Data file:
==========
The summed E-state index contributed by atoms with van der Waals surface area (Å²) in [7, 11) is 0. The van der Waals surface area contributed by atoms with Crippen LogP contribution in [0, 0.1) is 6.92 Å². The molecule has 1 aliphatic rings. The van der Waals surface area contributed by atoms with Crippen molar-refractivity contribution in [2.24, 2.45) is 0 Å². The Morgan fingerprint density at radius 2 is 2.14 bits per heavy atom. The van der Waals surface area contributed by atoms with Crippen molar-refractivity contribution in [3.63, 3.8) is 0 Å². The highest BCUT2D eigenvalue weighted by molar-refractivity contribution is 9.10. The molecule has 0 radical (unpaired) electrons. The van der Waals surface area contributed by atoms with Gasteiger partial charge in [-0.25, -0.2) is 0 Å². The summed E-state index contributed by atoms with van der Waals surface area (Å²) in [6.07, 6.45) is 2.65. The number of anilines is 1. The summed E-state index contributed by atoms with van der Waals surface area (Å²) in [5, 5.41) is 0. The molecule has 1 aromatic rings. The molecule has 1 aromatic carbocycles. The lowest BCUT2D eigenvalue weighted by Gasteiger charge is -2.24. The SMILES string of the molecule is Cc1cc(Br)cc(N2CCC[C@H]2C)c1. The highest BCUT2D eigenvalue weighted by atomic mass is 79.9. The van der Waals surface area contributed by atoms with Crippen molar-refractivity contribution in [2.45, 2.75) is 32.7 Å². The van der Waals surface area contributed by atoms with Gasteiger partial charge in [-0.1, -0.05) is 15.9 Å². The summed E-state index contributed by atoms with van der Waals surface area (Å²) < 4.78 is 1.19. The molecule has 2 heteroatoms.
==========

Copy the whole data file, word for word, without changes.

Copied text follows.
The summed E-state index contributed by atoms with van der Waals surface area (Å²) in [7, 11) is 0. The van der Waals surface area contributed by atoms with Crippen LogP contribution in [0, 0.1) is 6.92 Å². The molecule has 1 aliphatic rings. The van der Waals surface area contributed by atoms with Crippen molar-refractivity contribution in [2.24, 2.45) is 0 Å². The Morgan fingerprint density at radius 2 is 2.14 bits per heavy atom. The van der Waals surface area contributed by atoms with Crippen molar-refractivity contribution in [3.63, 3.8) is 0 Å². The highest BCUT2D eigenvalue weighted by molar-refractivity contribution is 9.10. The molecule has 0 radical (unpaired) electrons. The van der Waals surface area contributed by atoms with Gasteiger partial charge in [-0.25, -0.2) is 0 Å². The summed E-state index contributed by atoms with van der Waals surface area (Å²) in [6.07, 6.45) is 2.65. The number of anilines is 1. The summed E-state index contributed by atoms with van der Waals surface area (Å²) in [5, 5.41) is 0. The molecule has 1 aromatic rings. The molecule has 1 aromatic carbocycles. The lowest BCUT2D eigenvalue weighted by Gasteiger charge is -2.24. The SMILES string of the molecule is Cc1cc(Br)cc(N2CCC[C@H]2C)c1. The highest BCUT2D eigenvalue weighted by atomic mass is 79.9. The van der Waals surface area contributed by atoms with Crippen molar-refractivity contribution in [2.45, 2.75) is 32.7 Å². The van der Waals surface area contributed by atoms with Gasteiger partial charge in [-0.1, -0.05) is 15.9 Å². The summed E-state index contributed by atoms with van der Waals surface area (Å²) < 4.78 is 1.19. The molecule has 2 heteroatoms.